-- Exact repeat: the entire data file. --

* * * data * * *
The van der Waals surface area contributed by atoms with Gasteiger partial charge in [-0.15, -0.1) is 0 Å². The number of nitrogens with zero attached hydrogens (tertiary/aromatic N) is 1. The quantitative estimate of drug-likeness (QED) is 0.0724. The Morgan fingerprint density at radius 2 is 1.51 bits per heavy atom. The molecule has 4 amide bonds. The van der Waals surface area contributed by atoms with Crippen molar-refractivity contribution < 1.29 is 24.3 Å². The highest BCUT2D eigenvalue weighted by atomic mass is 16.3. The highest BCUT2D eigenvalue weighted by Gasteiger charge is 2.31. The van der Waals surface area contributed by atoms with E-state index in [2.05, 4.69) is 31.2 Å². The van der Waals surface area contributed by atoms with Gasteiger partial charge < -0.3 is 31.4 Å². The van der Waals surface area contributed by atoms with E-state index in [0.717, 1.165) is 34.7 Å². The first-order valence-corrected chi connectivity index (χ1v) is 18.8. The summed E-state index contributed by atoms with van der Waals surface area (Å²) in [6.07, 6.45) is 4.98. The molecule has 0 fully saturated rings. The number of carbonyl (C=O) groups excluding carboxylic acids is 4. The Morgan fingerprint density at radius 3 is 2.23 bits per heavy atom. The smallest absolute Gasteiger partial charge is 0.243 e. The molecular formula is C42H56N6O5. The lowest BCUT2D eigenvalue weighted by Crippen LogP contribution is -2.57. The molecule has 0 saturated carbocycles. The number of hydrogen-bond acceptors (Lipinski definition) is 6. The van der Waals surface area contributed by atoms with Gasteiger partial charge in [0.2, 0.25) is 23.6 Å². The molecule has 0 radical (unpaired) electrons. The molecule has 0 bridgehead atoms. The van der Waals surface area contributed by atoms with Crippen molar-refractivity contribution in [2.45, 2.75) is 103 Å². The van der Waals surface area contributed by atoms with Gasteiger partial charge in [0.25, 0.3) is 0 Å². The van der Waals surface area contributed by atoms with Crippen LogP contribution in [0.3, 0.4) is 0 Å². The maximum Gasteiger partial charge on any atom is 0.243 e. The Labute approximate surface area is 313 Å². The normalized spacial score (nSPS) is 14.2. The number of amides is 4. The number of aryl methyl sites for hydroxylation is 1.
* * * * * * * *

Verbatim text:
The van der Waals surface area contributed by atoms with Gasteiger partial charge in [-0.15, -0.1) is 0 Å². The number of nitrogens with zero attached hydrogens (tertiary/aromatic N) is 1. The quantitative estimate of drug-likeness (QED) is 0.0724. The Morgan fingerprint density at radius 2 is 1.51 bits per heavy atom. The molecule has 4 amide bonds. The van der Waals surface area contributed by atoms with Crippen molar-refractivity contribution < 1.29 is 24.3 Å². The highest BCUT2D eigenvalue weighted by atomic mass is 16.3. The highest BCUT2D eigenvalue weighted by Gasteiger charge is 2.31. The van der Waals surface area contributed by atoms with E-state index in [2.05, 4.69) is 31.2 Å². The van der Waals surface area contributed by atoms with Gasteiger partial charge < -0.3 is 31.4 Å². The van der Waals surface area contributed by atoms with E-state index in [0.717, 1.165) is 34.7 Å². The first-order valence-corrected chi connectivity index (χ1v) is 18.8. The summed E-state index contributed by atoms with van der Waals surface area (Å²) in [6.07, 6.45) is 4.98. The molecule has 0 fully saturated rings. The number of carbonyl (C=O) groups excluding carboxylic acids is 4. The Morgan fingerprint density at radius 3 is 2.23 bits per heavy atom. The smallest absolute Gasteiger partial charge is 0.243 e. The molecular formula is C42H56N6O5. The lowest BCUT2D eigenvalue weighted by Crippen LogP contribution is -2.57. The molecule has 0 saturated carbocycles. The number of hydrogen-bond acceptors (Lipinski definition) is 6. The van der Waals surface area contributed by atoms with Gasteiger partial charge in [0.2, 0.25) is 23.6 Å². The molecule has 0 radical (unpaired) electrons. The molecule has 0 bridgehead atoms. The van der Waals surface area contributed by atoms with Crippen molar-refractivity contribution in [2.45, 2.75) is 103 Å². The van der Waals surface area contributed by atoms with Gasteiger partial charge in [0.25, 0.3) is 0 Å². The van der Waals surface area contributed by atoms with Crippen LogP contribution in [0.3, 0.4) is 0 Å². The maximum Gasteiger partial charge on any atom is 0.243 e. The Labute approximate surface area is 313 Å². The normalized spacial score (nSPS) is 14.2. The number of amides is 4. The number of aryl methyl sites for hydroxylation is 1.